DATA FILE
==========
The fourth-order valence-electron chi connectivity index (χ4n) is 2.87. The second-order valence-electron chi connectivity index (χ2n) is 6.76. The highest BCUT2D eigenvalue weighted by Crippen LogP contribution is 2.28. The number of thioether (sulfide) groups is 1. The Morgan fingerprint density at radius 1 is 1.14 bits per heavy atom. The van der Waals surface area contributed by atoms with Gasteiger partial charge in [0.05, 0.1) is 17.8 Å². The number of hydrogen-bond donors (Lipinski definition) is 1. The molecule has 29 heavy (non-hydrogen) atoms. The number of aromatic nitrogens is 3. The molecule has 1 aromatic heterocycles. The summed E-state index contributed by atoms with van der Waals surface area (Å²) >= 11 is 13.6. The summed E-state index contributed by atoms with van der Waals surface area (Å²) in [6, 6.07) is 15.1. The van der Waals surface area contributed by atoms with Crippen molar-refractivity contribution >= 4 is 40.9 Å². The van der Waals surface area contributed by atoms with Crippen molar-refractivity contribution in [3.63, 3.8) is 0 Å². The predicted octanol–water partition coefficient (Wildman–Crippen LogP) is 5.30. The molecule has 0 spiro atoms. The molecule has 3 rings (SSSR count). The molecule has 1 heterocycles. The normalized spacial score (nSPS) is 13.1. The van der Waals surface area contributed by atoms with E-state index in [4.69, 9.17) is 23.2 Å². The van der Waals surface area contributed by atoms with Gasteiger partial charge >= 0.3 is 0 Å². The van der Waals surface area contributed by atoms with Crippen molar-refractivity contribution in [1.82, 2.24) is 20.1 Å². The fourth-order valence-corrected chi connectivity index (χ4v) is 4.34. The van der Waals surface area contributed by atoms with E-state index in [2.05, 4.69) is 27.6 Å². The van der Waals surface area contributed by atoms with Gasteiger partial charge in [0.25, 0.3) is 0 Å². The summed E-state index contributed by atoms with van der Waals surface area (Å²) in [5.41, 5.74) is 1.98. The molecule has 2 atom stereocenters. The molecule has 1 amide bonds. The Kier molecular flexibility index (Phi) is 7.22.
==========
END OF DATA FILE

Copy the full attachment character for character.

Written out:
The fourth-order valence-electron chi connectivity index (χ4n) is 2.87. The second-order valence-electron chi connectivity index (χ2n) is 6.76. The highest BCUT2D eigenvalue weighted by Crippen LogP contribution is 2.28. The number of thioether (sulfide) groups is 1. The Morgan fingerprint density at radius 1 is 1.14 bits per heavy atom. The van der Waals surface area contributed by atoms with Gasteiger partial charge in [0.05, 0.1) is 17.8 Å². The number of hydrogen-bond donors (Lipinski definition) is 1. The molecule has 29 heavy (non-hydrogen) atoms. The number of aromatic nitrogens is 3. The molecule has 1 aromatic heterocycles. The summed E-state index contributed by atoms with van der Waals surface area (Å²) >= 11 is 13.6. The summed E-state index contributed by atoms with van der Waals surface area (Å²) in [6, 6.07) is 15.1. The van der Waals surface area contributed by atoms with Crippen molar-refractivity contribution >= 4 is 40.9 Å². The van der Waals surface area contributed by atoms with Crippen molar-refractivity contribution in [3.63, 3.8) is 0 Å². The predicted octanol–water partition coefficient (Wildman–Crippen LogP) is 5.30. The molecule has 0 spiro atoms. The molecule has 3 rings (SSSR count). The molecule has 1 heterocycles. The normalized spacial score (nSPS) is 13.1. The van der Waals surface area contributed by atoms with E-state index in [4.69, 9.17) is 23.2 Å². The van der Waals surface area contributed by atoms with Gasteiger partial charge >= 0.3 is 0 Å². The van der Waals surface area contributed by atoms with Crippen molar-refractivity contribution in [1.82, 2.24) is 20.1 Å². The fourth-order valence-corrected chi connectivity index (χ4v) is 4.34. The van der Waals surface area contributed by atoms with E-state index in [2.05, 4.69) is 27.6 Å². The van der Waals surface area contributed by atoms with Gasteiger partial charge in [0.25, 0.3) is 0 Å². The summed E-state index contributed by atoms with van der Waals surface area (Å²) in [5.41, 5.74) is 1.98. The molecule has 2 atom stereocenters. The molecule has 1 amide bonds. The Kier molecular flexibility index (Phi) is 7.22.